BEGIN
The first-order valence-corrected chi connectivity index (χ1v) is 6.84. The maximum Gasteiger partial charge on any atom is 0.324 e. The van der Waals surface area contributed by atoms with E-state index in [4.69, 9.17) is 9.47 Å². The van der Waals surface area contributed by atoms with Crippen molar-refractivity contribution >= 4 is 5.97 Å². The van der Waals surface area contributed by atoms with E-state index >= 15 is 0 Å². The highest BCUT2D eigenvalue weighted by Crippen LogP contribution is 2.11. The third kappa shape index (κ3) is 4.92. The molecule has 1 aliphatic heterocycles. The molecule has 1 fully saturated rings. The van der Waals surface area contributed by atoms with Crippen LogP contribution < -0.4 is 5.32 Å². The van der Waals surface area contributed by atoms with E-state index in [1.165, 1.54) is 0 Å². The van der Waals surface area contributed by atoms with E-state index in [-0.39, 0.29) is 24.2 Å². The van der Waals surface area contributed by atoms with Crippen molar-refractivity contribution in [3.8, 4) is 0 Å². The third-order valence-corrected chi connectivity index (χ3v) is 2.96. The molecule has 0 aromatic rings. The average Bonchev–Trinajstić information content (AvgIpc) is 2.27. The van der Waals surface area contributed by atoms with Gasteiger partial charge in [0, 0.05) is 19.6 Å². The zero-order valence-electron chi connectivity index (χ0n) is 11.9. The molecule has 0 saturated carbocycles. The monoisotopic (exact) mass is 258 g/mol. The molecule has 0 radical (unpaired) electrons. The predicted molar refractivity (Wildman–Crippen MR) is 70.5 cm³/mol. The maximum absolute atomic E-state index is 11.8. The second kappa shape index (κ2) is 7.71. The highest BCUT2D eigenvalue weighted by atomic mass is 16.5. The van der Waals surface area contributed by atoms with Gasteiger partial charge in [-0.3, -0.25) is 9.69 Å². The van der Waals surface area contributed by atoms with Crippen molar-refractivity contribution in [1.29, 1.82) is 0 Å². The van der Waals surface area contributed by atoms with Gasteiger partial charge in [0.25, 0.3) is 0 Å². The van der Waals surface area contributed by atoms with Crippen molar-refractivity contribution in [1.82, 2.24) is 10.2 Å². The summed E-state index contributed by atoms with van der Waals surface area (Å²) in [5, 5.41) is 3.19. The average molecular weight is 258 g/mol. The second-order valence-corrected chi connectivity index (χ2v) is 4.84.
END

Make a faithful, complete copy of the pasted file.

The first-order valence-corrected chi connectivity index (χ1v) is 6.84. The maximum Gasteiger partial charge on any atom is 0.324 e. The van der Waals surface area contributed by atoms with E-state index in [4.69, 9.17) is 9.47 Å². The van der Waals surface area contributed by atoms with Crippen molar-refractivity contribution >= 4 is 5.97 Å². The van der Waals surface area contributed by atoms with E-state index >= 15 is 0 Å². The highest BCUT2D eigenvalue weighted by Crippen LogP contribution is 2.11. The third kappa shape index (κ3) is 4.92. The molecule has 1 aliphatic heterocycles. The molecule has 1 fully saturated rings. The van der Waals surface area contributed by atoms with Crippen LogP contribution < -0.4 is 5.32 Å². The van der Waals surface area contributed by atoms with E-state index in [1.165, 1.54) is 0 Å². The van der Waals surface area contributed by atoms with E-state index in [-0.39, 0.29) is 24.2 Å². The van der Waals surface area contributed by atoms with Crippen molar-refractivity contribution in [3.8, 4) is 0 Å². The third-order valence-corrected chi connectivity index (χ3v) is 2.96. The molecule has 0 aromatic rings. The average Bonchev–Trinajstić information content (AvgIpc) is 2.27. The van der Waals surface area contributed by atoms with Gasteiger partial charge in [0, 0.05) is 19.6 Å². The zero-order valence-electron chi connectivity index (χ0n) is 11.9. The molecule has 0 saturated carbocycles. The monoisotopic (exact) mass is 258 g/mol. The molecule has 0 radical (unpaired) electrons. The predicted molar refractivity (Wildman–Crippen MR) is 70.5 cm³/mol. The maximum absolute atomic E-state index is 11.8. The second kappa shape index (κ2) is 7.71. The highest BCUT2D eigenvalue weighted by atomic mass is 16.5. The van der Waals surface area contributed by atoms with Gasteiger partial charge in [-0.3, -0.25) is 9.69 Å². The van der Waals surface area contributed by atoms with Crippen molar-refractivity contribution in [1.29, 1.82) is 0 Å². The van der Waals surface area contributed by atoms with Gasteiger partial charge in [0.25, 0.3) is 0 Å². The van der Waals surface area contributed by atoms with Crippen molar-refractivity contribution in [1.82, 2.24) is 10.2 Å². The summed E-state index contributed by atoms with van der Waals surface area (Å²) in [5, 5.41) is 3.19. The average molecular weight is 258 g/mol. The second-order valence-corrected chi connectivity index (χ2v) is 4.84.